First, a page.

Logo

The 5 million copy
bestselling series

One of the most potent weapons in the bluffing arsenal is the ability to prove or disprove the myths, commonly held beliefs and misheld opinions surrounding your chosen subject. Happily, chocolate comes preloaded with lots of these. For something that’s so easily accessible, there’s a whole load of confusion out there that can be backed up or cleared up with just a little knowledge.

In this chapter, you’ll be provided with all the ammunition you need to discuss them, analyse them and then either define, disprove or support them. All, of course, to the amazement of your marvelling audience.

Chocolate maker or chocolatier?

There’s a temptation to use the word ‘chocolatier’ when it comes to people in the industry. It’s a great word; it sounds terribly knowledgeable.

However, it doesn’t apply to everyone in the chocolate making world.

So far, only the work of the chocolate maker has been considered in how chocolate is made, but there’s more to it than that. A chocolate maker, you see, is a person – or a company – who buys and roasts cocoa beans and grinds them into chocolate.

A chocolatier is the next person in the industry, the one who takes chocolate that others have made and turns them into chocolates, i.e., the filled, nut-covered, dipped confections particularly popular on Valentine’s Day, Mother’s Day and, yes, well, every other kind of day including Christmas Day, Boxing Day and all points between Monday and Sunday.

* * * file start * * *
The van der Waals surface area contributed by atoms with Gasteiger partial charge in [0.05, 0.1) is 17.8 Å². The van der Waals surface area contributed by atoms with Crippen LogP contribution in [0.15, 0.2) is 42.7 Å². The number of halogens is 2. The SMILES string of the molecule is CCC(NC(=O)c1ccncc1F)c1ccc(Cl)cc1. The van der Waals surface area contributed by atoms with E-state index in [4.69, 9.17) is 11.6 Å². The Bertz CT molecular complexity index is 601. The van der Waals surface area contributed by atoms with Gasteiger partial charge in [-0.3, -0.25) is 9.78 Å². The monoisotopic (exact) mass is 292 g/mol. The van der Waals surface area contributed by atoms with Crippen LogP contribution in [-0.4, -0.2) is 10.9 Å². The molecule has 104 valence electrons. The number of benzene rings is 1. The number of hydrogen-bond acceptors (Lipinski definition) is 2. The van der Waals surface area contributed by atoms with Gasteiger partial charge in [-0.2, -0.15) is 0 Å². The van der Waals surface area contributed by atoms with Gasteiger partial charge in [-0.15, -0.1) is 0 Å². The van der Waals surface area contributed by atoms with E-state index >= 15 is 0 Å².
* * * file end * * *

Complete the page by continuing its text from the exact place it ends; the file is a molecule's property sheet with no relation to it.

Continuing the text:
There are many chocolatiers across the world. There are many in most major cities. There are far fewer chocolate makers because, as hopefully established, the process of making chocolate is damn near thankless; it’s laborious, long and requires all sorts of specialised equipment. To be a chocolatier is still a challenging role – particularly to be a good one – but most don’t make their own chocolate from the bean. They buy ‘couverture’ chocolate, melt it down and make their own creations.

Couverture translates as ‘covering’ and basically refers to the kind of chocolate that covers things. This typically has a higher percentage of cocoa butter (to give the finished chocolate item the desired sheen and snap), and comes in all sorts of forms, from drop-sized pieces to huge slabs.